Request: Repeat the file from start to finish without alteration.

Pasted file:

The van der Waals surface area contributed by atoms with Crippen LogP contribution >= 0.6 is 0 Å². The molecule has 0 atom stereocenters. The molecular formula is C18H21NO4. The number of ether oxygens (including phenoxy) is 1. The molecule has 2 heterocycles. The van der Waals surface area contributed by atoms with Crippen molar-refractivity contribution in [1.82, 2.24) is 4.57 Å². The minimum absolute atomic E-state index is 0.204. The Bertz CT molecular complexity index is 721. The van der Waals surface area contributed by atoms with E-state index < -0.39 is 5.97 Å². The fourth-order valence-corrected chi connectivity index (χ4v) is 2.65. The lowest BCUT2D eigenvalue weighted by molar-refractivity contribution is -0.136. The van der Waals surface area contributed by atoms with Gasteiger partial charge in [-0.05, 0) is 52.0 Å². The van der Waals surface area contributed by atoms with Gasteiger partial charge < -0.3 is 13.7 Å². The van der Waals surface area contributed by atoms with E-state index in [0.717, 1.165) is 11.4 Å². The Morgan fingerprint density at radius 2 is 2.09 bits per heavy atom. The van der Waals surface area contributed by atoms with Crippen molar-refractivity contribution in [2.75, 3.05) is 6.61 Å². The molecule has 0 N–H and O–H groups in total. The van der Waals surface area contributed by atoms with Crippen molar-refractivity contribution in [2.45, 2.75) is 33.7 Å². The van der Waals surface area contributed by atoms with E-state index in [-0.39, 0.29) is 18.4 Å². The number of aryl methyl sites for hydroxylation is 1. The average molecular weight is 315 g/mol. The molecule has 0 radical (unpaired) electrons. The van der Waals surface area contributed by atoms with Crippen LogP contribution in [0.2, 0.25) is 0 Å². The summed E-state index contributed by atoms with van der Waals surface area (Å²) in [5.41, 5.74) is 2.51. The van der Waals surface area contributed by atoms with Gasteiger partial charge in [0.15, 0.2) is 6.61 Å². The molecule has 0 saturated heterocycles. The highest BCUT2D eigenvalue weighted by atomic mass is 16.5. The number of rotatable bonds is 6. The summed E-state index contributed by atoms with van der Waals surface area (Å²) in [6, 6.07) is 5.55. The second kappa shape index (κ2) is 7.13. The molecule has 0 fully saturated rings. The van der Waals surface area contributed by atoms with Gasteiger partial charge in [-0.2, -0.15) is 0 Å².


The van der Waals surface area contributed by atoms with Crippen LogP contribution >= 0.6 is 0 Å². The molecule has 0 atom stereocenters. The molecular formula is C18H21NO4. The number of ether oxygens (including phenoxy) is 1. The molecule has 2 heterocycles. The van der Waals surface area contributed by atoms with Crippen molar-refractivity contribution in [1.82, 2.24) is 4.57 Å². The minimum absolute atomic E-state index is 0.204. The Bertz CT molecular complexity index is 721. The van der Waals surface area contributed by atoms with E-state index < -0.39 is 5.97 Å². The fourth-order valence-corrected chi connectivity index (χ4v) is 2.65. The lowest BCUT2D eigenvalue weighted by molar-refractivity contribution is -0.136. The van der Waals surface area contributed by atoms with Gasteiger partial charge in [-0.05, 0) is 52.0 Å². The van der Waals surface area contributed by atoms with Gasteiger partial charge < -0.3 is 13.7 Å². The van der Waals surface area contributed by atoms with E-state index in [0.717, 1.165) is 11.4 Å². The Morgan fingerprint density at radius 2 is 2.09 bits per heavy atom. The van der Waals surface area contributed by atoms with Crippen molar-refractivity contribution in [2.75, 3.05) is 6.61 Å². The molecule has 0 N–H and O–H groups in total. The van der Waals surface area contributed by atoms with Crippen molar-refractivity contribution in [2.45, 2.75) is 33.7 Å². The van der Waals surface area contributed by atoms with E-state index in [-0.39, 0.29) is 18.4 Å². The number of aryl methyl sites for hydroxylation is 1. The average molecular weight is 315 g/mol. The molecule has 0 radical (unpaired) electrons. The van der Waals surface area contributed by atoms with Crippen LogP contribution in [0.2, 0.25) is 0 Å². The summed E-state index contributed by atoms with van der Waals surface area (Å²) in [5.41, 5.74) is 2.51. The van der Waals surface area contributed by atoms with Gasteiger partial charge in [0.15, 0.2) is 6.61 Å². The molecule has 0 saturated heterocycles. The highest BCUT2D eigenvalue weighted by atomic mass is 16.5. The number of rotatable bonds is 6. The summed E-state index contributed by atoms with van der Waals surface area (Å²) in [6, 6.07) is 5.55. The second kappa shape index (κ2) is 7.13. The molecule has 0 fully saturated rings. The van der Waals surface area contributed by atoms with Gasteiger partial charge in [-0.2, -0.15) is 0 Å².